Contemporary articles citing Van D (1981) Ethnic Phenomenon

evolutionary, explain, behavior, explanations, existing, sociological, sciences, areas, often, second

Hopcroft, Rosemary. 2009. "The Evolved Actor in Sociology." Sociological Theory. 27:4 390-406.
In this article, I show that principles from both evolutionary biology and evolutionary psychology inform a model of the actor that is usually implicit in sociological research on the family and social stratification. Making this evolved actor model explicit can unify and explain existing empirical sociological findings in these areas, and suggest new hypotheses for future research. I suggest the same is true in many other areas of sociology as well, and that explicitly incorporating a fully developed evolved actor model into sociology can both unify the discipline and reconnect it with the other life sciences.

Campbell, Bradley. 2009. "Genocide as Social Control." Sociological Theory. 27:2 150-172. Link
Genocide is defined here as organized and unilateral mass killing on the basis of ethnicity. While some have focused on genocide as a type of deviance, most genocide is also social control-a response to behavior itself defined as deviant. As such, it can be explained as a part of a general theory of social control. Black's (1998) theories of social control explain the handling of conflicts with their social geometry-that is, with the social characteristics of those involved in the conflict. Here, Blackian theories of social control are extended to specify the social geometry of genocide as follows: genocide varies directly with immobility, cultural distance, relational distance, functional independence, and inequality; and it is greater in a downward direction than in an upward or lateral direction. This theory of genocide can be applied to numerous genocides throughout history, and it is capable of ordering much of the known variation in genocide-such as when and where it occurs, how severe it is, and who participates.

Machalek, R & MW Martin. 2004. "Sociology and the Second Darwinian Revolution: a Metatheoretical Analysis." Sociological Theory. 22:3 455-476. Link
Sociologists tend to eschew biological explanations of human social behavior. Accordingly, when evolutionary biologists began to apply neo-Darwinian theory to the study of human social behavior, the reactions of sociologists typically ranged from indifference to overt hostility. Since the mid-1960s, however, neo-Darwinian evolutionary theory has stimulated a ``second Darwinian revolution'' in traditional social scientific conceptions of human nature and social behavior, even while most sociologists remain largely uninformed about neo-Darwinian theory and research. This article traces sociology's long-standing isolation from the life sciences, especially evolutionary biology, to divergence in the metatheoretical assumptions that typify conventional sociological thought versus contemporary evolutionary biology. We conclude with a discussion of the recent emergence of a nascent ``evolutionary sociology'' that integrates sociobiological reasoning with contemporary sociological thought.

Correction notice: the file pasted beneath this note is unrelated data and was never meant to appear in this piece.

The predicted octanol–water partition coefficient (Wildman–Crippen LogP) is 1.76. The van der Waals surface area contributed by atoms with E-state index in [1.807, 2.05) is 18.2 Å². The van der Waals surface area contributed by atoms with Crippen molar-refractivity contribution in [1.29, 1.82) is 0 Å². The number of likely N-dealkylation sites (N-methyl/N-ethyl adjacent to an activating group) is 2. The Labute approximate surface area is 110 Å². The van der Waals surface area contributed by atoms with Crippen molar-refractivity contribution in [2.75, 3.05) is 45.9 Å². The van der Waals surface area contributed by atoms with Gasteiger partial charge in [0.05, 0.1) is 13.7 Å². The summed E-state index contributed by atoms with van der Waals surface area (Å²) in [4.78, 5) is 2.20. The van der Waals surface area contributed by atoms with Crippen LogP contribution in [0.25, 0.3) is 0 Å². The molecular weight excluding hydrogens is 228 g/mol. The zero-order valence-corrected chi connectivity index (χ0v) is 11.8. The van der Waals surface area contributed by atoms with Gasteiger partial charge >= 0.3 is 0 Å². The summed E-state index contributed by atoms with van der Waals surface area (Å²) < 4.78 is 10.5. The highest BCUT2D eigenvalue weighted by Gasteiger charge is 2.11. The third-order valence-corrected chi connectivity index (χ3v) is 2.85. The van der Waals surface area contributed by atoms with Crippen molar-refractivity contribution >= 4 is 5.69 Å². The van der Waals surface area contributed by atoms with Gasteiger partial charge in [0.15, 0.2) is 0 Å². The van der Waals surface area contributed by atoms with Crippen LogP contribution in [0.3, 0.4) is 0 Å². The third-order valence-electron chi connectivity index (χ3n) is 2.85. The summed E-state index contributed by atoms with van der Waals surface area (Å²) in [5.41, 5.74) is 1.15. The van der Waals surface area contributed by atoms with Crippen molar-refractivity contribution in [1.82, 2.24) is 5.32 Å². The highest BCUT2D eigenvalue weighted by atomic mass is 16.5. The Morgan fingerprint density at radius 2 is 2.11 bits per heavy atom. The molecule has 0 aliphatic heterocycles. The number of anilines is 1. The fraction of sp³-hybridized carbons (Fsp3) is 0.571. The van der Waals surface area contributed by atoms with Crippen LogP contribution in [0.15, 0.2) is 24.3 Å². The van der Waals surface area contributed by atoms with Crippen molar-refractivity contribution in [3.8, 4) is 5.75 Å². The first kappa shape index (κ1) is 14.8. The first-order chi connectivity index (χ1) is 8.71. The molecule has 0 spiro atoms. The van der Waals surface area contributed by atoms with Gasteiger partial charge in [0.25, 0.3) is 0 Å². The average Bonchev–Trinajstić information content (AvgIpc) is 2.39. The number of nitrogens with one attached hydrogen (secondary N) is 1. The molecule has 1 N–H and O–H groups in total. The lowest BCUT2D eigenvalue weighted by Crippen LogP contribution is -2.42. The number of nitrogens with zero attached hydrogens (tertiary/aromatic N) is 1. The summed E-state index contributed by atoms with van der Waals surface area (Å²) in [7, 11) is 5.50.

Hopcroft, RL. 2001. "Theoretical Implications of Regional Effects." Sociological Theory. 19:2 145-164. Link
Local economic institutions (systems of property rights and rules of land use) influenced the course of economic change in European history, as well as state formation and religious change. In this paper, I outline the theoretical implications of these regional effects. None of our existing macrolevel theories and explanations of the ``rise of the West'' can adequately incorporate them, so I present an alternative theory, based on rational choice premises. Yet the existence of these regional effects also highlights the deficiencies of a rational choice theoretical approach. First, the approach is unable to explain historical contexts, institutional legacies, or the effects of timing, which were vital for outcomes of social change but that lie outside the model itself. Second, although it can be very useful, the model of the actor motivated by material self-interest often proved inadequate in historical situations. Solutions are suggested.

Whitmeyer, JM. 1997. "Endogamy as a Basis for Ethnic Behavior." Sociological Theory. 15:2 162-178. Link
In this article I argue for endogamy as a fundamental cause of human behavior that is often classified as ethnic. Specifically, I show that it would make evolutionary sense for people to help possible co-progenitors of their descendants. This suggests that in many situations people will help preferentially the minimal endogamous set of people to which they belong. Such help mostly will be restricted to providing benefits that are nearly ``non-rival''-benefits that group members can ``consume'' without making others consume less. This (partial) explanation of pro-ethny behavior reconciles key points from various approaches to ethnicity and agrees with many empirical observations, such as the link between endogamy and ethnicity and the variability of criteria for ethnicity. This explanation yields predictions and explanations in a number of problematic areas; for example, it suggests that expansion of the marriage pool, often occurring as a result of urbanization, is a crucial factor in the transformation of local identities into nationalism.

KURIEN, P. 1994. "Colonialism and Ethnogenesis - a Study of Kerala, India." Theory and Society. 23:3 385-417. Link